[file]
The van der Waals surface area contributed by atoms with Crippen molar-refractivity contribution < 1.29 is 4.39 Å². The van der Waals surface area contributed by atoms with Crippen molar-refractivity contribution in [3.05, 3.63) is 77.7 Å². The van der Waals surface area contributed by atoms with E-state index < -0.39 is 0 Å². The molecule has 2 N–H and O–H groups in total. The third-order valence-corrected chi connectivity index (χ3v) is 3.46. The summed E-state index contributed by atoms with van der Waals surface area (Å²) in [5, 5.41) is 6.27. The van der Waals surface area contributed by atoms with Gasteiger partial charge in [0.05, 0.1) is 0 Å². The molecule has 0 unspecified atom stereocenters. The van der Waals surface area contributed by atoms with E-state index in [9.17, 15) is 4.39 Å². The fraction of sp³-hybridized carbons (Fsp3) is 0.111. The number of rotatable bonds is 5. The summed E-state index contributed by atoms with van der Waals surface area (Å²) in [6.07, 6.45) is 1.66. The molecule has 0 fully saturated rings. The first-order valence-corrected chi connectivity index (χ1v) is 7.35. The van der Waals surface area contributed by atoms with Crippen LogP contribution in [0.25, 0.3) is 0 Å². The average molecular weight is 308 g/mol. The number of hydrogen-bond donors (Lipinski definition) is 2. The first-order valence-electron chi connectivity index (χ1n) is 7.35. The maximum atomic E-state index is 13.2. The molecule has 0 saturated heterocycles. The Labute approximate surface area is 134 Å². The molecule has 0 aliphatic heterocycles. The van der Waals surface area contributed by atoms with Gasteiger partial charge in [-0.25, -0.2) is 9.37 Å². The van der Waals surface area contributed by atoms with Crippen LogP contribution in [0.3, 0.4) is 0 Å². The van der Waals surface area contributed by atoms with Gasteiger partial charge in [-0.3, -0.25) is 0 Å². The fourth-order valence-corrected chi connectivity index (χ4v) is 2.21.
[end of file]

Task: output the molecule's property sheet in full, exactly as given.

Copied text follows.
The van der Waals surface area contributed by atoms with Crippen molar-refractivity contribution < 1.29 is 4.39 Å². The van der Waals surface area contributed by atoms with Crippen molar-refractivity contribution in [3.05, 3.63) is 77.7 Å². The van der Waals surface area contributed by atoms with E-state index < -0.39 is 0 Å². The molecule has 2 N–H and O–H groups in total. The third-order valence-corrected chi connectivity index (χ3v) is 3.46. The summed E-state index contributed by atoms with van der Waals surface area (Å²) in [5, 5.41) is 6.27. The van der Waals surface area contributed by atoms with Gasteiger partial charge in [0.05, 0.1) is 0 Å². The molecule has 0 unspecified atom stereocenters. The van der Waals surface area contributed by atoms with E-state index in [9.17, 15) is 4.39 Å². The fraction of sp³-hybridized carbons (Fsp3) is 0.111. The number of rotatable bonds is 5. The summed E-state index contributed by atoms with van der Waals surface area (Å²) in [6.07, 6.45) is 1.66. The molecule has 0 fully saturated rings. The first-order valence-corrected chi connectivity index (χ1v) is 7.35. The van der Waals surface area contributed by atoms with Crippen LogP contribution in [0.25, 0.3) is 0 Å². The average molecular weight is 308 g/mol. The number of hydrogen-bond donors (Lipinski definition) is 2. The first-order valence-electron chi connectivity index (χ1n) is 7.35. The maximum atomic E-state index is 13.2. The molecule has 0 saturated heterocycles. The Labute approximate surface area is 134 Å². The molecule has 0 aliphatic heterocycles. The van der Waals surface area contributed by atoms with Gasteiger partial charge in [-0.25, -0.2) is 9.37 Å². The van der Waals surface area contributed by atoms with Crippen LogP contribution in [0.3, 0.4) is 0 Å². The van der Waals surface area contributed by atoms with Gasteiger partial charge in [-0.3, -0.25) is 0 Å². The fourth-order valence-corrected chi connectivity index (χ4v) is 2.21.